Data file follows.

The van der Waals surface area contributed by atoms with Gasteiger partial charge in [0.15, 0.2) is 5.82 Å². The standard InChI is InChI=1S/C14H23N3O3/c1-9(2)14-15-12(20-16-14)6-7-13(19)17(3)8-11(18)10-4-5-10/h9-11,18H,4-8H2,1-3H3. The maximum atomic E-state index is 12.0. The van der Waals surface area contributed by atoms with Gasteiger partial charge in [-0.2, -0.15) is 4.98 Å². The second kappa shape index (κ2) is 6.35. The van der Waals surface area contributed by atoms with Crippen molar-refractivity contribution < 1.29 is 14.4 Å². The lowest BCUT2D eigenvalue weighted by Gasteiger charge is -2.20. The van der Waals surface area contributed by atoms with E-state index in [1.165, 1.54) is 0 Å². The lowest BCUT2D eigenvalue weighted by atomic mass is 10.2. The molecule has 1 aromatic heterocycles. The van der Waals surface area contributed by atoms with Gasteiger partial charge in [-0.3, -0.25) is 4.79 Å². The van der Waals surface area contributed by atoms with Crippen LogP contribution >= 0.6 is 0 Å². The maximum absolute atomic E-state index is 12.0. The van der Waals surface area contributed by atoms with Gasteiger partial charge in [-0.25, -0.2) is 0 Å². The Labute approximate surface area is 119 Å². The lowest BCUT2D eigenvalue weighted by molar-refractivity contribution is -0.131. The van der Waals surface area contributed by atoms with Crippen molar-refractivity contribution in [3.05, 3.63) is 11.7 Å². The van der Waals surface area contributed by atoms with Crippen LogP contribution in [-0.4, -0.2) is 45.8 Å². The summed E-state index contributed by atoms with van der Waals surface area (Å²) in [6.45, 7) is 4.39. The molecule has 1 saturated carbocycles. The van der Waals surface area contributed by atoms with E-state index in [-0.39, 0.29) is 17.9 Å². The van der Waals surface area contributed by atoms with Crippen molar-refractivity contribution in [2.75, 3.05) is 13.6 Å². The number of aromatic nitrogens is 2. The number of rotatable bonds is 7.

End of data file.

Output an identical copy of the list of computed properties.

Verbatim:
The van der Waals surface area contributed by atoms with Gasteiger partial charge in [0.15, 0.2) is 5.82 Å². The standard InChI is InChI=1S/C14H23N3O3/c1-9(2)14-15-12(20-16-14)6-7-13(19)17(3)8-11(18)10-4-5-10/h9-11,18H,4-8H2,1-3H3. The maximum atomic E-state index is 12.0. The van der Waals surface area contributed by atoms with Gasteiger partial charge in [-0.2, -0.15) is 4.98 Å². The second kappa shape index (κ2) is 6.35. The van der Waals surface area contributed by atoms with Crippen molar-refractivity contribution < 1.29 is 14.4 Å². The lowest BCUT2D eigenvalue weighted by Gasteiger charge is -2.20. The van der Waals surface area contributed by atoms with E-state index in [1.165, 1.54) is 0 Å². The lowest BCUT2D eigenvalue weighted by atomic mass is 10.2. The molecule has 1 aromatic heterocycles. The van der Waals surface area contributed by atoms with Gasteiger partial charge in [-0.3, -0.25) is 4.79 Å². The van der Waals surface area contributed by atoms with Crippen LogP contribution >= 0.6 is 0 Å². The maximum absolute atomic E-state index is 12.0. The van der Waals surface area contributed by atoms with Gasteiger partial charge in [-0.25, -0.2) is 0 Å². The Labute approximate surface area is 119 Å². The lowest BCUT2D eigenvalue weighted by molar-refractivity contribution is -0.131. The van der Waals surface area contributed by atoms with Crippen molar-refractivity contribution in [3.05, 3.63) is 11.7 Å². The van der Waals surface area contributed by atoms with Crippen LogP contribution in [-0.4, -0.2) is 45.8 Å². The summed E-state index contributed by atoms with van der Waals surface area (Å²) in [6.45, 7) is 4.39. The molecule has 1 saturated carbocycles. The van der Waals surface area contributed by atoms with E-state index in [-0.39, 0.29) is 17.9 Å². The van der Waals surface area contributed by atoms with Crippen molar-refractivity contribution in [2.75, 3.05) is 13.6 Å². The number of aromatic nitrogens is 2. The number of rotatable bonds is 7.